A qualified heir, as defined in section 2032A(e)(1), must be a member of the decedent's family specified in section 2032A(e)(2). Respondent does not dispute that the three beneficiaries, decedent's grandchildren, fall within the permissible family relationships of section 2032A(e)(2). The relevant inquiry, however, is whether the beneficiaries are qualified heirs for purposes of section 2032A(b)(1), which restricts the special use valuation provisions to real property that is "acquired from or passed from the decedent to a qualified heir of the decedent." See sec. 2032A(e)(1). The way in which the treatment of trusts evolved under section 2032A serves to answer this question.

Interests held through a trust have been eligible for special use valuation since the enactment of section 2032A in 1976:

The conferees intend to make it clear that the rules for special valuation apply to property which passes in trust. Trust property shall be deemed to have passed from the decedent to a qualified heir to the extent that the qualified heir has a present interest in that trust property. [S. Rept. 94-1236 (Conf.) (1976), 1976-3 C.B. (Vol. 3) 807, 960.]

See Estate of Clinard v. Commissioner, 86 T.C. 1180 (1986). "Present interest" was subsequently defined in the regulations with reference to section 2503. T.D. 7710, 45 Fed. Reg. 50,736 (July 31, 1980), 1980-2 C.B. 254, 259, 264 (secs. 20.2032A-3(b)(1) and 20.2032A-8(a)(2), Estate Tax Regs.).

This section 2503 definition, in the view of Congress, unjustifiably precluded special use valuation for property passing from the decedent to a trust in which the interests of all the beneficiaries were subject to the trustee's discretion. H. Rept. 97-215 (Conf.) (1981), 1981-2 C.B. 481, 510; H. Rept. 97-201 (1981), 1981-2 C.B. 352, 380 n.8. Accordingly, Congress in 1981 amended section 2032A(g) to permit special use valuation for discretionary trusts in which all the beneficiaries are family members under section 2032A(e)(2), by deeming such beneficiaries to have present interests. Economic Recovery Tax Act of 1981, Pub. L. 97-34, sec. 421(j)(1), 95 Stat. 312; see H. Rept. 97-215 (Conf.) (1981), 1981-2 C.B. at 510. (References to section 2503 were deleted from the regulations in 1981 because "It has been concluded that the present interest requirement should not apply if all the potential beneficiaries and remaindermen of a discretionary trust are members of the decedent's family and, therefore, would have been qualified heirs if the property passed to them directly." T.D. 7786, 46 Fed. Reg. 43,036 (Aug. 26, 1981), 1981-2 C.B. 174.)

The three trusts involved here are discretionary trusts covered by section 2032A(g), as petitioner concedes and as is apparent from section V(b) of decedent's will:

(b) Distributions. The Trustee shall pay to or for the benefit of each beneficiary as much as [sic] the net income of such beneficiary's share or trust as the Trustee, in its sole discretion, shall deem necessary or advisable for the health, maintenance, support and education of such beneficiary. The Trustee may, in its sole discretion, at any time and from time to time expend so much of the corpus of each trust estate created herein as it may deem advisable to provide adequately and properly for any emergency or extraordinary expense of the beneficiary thereof, including but not limited to expenses incurred by reason of illness, disability and education. Distribution of the entire principal of a share or trust is authorized if the Trustee shall determine such distribution shall be to the best interest of the beneficiary thereof in accordance with the foregoing standard. The Trustee, in the exercise of its discretion hereunder, shall take into consideration other means of support or maintenance available to each beneficiary hereunder prior to making distributions of income or corpus to said beneficiary or on his or her behalf.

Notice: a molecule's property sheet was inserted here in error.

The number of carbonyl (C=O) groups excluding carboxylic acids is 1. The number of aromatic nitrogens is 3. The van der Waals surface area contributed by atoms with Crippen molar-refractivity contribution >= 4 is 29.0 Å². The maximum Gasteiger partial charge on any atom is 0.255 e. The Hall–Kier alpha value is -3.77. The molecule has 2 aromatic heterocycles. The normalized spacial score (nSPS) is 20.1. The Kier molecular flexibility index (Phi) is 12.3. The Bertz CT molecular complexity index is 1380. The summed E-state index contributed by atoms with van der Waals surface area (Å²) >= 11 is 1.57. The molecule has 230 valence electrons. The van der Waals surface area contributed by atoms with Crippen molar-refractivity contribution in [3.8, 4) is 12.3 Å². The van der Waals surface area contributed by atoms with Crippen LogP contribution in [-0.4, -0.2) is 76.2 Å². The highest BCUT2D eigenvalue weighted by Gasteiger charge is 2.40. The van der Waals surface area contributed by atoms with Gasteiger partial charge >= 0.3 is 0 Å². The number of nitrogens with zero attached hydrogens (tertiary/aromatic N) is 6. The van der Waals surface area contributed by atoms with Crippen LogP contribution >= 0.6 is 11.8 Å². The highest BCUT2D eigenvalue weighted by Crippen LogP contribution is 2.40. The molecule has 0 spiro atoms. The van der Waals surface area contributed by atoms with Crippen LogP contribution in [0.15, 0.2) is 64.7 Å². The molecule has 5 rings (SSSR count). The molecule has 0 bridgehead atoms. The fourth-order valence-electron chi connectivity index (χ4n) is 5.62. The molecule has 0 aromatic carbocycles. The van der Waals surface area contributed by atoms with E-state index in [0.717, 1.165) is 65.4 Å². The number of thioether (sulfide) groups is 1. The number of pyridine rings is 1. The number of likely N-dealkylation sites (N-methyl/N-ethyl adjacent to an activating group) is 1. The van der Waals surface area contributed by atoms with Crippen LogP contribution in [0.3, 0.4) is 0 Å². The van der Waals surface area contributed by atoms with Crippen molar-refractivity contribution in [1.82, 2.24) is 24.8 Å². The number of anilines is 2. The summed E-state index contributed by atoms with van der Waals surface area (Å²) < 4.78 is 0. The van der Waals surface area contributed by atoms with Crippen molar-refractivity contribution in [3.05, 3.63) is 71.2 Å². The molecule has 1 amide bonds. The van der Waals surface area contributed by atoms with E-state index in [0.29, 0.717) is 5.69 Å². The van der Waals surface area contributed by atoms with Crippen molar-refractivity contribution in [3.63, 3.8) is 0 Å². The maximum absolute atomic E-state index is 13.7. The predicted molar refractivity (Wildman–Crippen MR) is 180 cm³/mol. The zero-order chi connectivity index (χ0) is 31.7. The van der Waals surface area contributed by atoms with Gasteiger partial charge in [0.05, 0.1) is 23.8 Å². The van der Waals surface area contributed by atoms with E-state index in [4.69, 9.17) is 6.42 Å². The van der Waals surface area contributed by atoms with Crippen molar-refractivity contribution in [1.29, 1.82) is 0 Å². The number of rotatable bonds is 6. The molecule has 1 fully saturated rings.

The three beneficiaries, deemed to have present interests under section 2032A(g), are qualified heirs within the meaning of section 2032A(b)(1) and (e)(1). See S. Rept. 94-1236 (Conf.) (1976), 1976-3 C.B. (Vol. 3) at 960. As qualified heirs, the beneficiaries have interests in the property within the meaning of section 2032A(d)(2), a status that seemingly requires their signatures on the recapture agreement.

The wording of section 2032A(d)(2), however, suggests another possible justification for the omitted beneficiary signatures, apart from petitioner's no-interest-in-the-property argument. Section 2032A(d)(2) states that a recapture agreement is signed by each person in being with an interest in the property "consenting to the application of subsection (c) with respect to such property," implying that binding consent (rather than signatures per se) may determine compliance with that section. In this case, the question is whether the recapture agreement as executed by the trustee served to bind the beneficiaries, thus rendering their signatures unnecessary. Because the statute calls for consent to the application of section 2032A(c), the provisions thereof are the appropriate focus.